Old habits die hard. A new component of CU Health Plan – Prevent, administered by Omada, wants to help participants make the lifestyle change to say goodbye to unhealthy habits by providing guidance, help and support.
The new Omada component is a 16-week online program aimed at weight loss and preventing obesity-related chronic diseases. Participants are guided toward a happier, healthier well-being. The online program focuses on four main goals: changing food habits, increasing activity levels, preparing for challenges and reinforcing healthy choices.
Statistics show the need for lifestyle change is staggering. According to the Centers for Disease Control, nine out of 10 people with prediabetes do not know they have it. Without intervention, 15 percent to 30 percent of people with prediabetes will develop Type 2 diabetes within five years.
“We expanded our Prevent program to provide an additional option that is an interesting, engaging and personal online experience for plan participants,” said Erin Benoy, CU Health Plan’s director of health initiatives and affairs.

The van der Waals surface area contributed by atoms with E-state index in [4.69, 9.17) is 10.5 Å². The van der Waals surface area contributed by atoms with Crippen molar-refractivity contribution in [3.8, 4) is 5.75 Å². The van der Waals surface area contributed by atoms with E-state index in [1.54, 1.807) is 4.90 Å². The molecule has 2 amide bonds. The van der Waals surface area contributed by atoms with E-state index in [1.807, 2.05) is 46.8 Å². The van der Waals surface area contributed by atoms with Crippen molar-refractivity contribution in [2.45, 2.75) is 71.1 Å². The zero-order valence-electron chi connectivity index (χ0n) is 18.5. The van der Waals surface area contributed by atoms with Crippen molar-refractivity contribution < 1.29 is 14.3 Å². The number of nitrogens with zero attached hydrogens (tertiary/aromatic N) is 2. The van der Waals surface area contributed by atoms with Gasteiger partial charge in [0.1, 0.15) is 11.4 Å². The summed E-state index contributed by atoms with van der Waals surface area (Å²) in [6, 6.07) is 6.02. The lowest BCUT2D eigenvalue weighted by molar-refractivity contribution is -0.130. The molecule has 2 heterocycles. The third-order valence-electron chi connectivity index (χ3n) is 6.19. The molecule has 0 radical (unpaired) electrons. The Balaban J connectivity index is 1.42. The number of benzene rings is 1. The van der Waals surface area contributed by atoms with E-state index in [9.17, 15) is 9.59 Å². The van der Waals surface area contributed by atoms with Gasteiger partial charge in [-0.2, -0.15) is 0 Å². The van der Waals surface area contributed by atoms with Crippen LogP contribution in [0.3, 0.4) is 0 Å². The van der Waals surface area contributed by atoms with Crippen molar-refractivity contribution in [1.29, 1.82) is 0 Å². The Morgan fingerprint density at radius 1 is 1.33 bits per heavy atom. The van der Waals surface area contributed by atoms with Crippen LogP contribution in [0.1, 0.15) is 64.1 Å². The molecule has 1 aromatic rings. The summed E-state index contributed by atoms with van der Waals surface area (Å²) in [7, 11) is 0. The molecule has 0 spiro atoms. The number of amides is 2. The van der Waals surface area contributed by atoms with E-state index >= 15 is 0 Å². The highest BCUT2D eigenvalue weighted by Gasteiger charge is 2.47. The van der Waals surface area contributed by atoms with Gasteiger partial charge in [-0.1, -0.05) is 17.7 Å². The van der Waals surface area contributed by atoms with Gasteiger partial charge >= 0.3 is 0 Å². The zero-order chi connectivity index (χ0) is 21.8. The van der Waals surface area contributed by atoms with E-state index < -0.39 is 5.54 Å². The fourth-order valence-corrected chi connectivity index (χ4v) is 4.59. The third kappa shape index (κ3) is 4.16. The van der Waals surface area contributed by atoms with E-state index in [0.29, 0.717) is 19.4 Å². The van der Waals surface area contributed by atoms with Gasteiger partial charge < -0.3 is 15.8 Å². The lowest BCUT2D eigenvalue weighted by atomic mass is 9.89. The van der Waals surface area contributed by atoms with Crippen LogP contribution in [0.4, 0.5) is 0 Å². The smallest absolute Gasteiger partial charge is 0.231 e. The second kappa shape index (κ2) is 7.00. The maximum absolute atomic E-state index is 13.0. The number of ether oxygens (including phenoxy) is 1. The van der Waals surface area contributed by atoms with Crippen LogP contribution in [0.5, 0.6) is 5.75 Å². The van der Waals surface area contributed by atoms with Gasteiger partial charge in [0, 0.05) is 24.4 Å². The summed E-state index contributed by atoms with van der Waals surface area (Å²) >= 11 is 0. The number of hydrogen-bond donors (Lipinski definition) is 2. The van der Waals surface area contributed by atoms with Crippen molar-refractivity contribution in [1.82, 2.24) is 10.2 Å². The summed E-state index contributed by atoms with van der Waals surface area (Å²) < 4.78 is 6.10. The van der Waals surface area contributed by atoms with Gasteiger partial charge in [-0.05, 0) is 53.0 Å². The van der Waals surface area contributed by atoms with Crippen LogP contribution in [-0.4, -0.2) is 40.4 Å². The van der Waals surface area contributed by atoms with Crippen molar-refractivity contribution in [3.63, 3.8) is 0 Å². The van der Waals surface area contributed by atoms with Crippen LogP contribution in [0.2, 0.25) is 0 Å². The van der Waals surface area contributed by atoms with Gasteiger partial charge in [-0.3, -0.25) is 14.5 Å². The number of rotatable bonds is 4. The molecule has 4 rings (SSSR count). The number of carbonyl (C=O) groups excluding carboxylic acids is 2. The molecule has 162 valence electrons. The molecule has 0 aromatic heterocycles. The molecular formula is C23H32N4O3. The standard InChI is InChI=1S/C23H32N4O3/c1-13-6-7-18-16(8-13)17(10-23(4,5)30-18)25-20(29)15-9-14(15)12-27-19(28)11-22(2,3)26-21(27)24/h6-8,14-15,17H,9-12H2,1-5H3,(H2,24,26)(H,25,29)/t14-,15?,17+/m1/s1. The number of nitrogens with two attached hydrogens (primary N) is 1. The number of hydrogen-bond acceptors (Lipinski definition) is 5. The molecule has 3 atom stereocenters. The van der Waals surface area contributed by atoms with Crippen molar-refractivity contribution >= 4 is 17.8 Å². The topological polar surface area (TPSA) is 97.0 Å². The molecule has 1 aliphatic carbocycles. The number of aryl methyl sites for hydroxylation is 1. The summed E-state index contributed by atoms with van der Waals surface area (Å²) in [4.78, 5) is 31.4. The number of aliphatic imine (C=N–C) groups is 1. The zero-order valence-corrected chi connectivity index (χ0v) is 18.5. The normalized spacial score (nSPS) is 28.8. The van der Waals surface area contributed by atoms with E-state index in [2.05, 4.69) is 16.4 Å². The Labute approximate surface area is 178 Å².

During the program, participants will have access to tools and features that make each stage as easy as possible. These include:
- A personal health coach
- Weekly online lessons
- A wireless scale and pedometer to track progress
- Involvement in a small, private support group for added motivation
- Games to help participants understand how to apply newfound knowledge to real-life scenarios
At the end of the 16 weeks, participants will continue to receive feedback and support through Sustain, the long-term extension of the Prevent program with shorter weekly lessons, but the same supportive community.
The program is not about losing a drastic amount of weight at one time. Prevent is all about ensuring participants establish healthy habits that will last a lifetime. These habits will help participants remain successful, happy and healthier, so they can enjoy all aspects of their lives.
Interested in signing up? Visit omadahealth.com/cuhealthplan and take the one-minute test to qualify for the program. The test will determine risk level for obesity-related diseases, such as prediabetes or heart disease.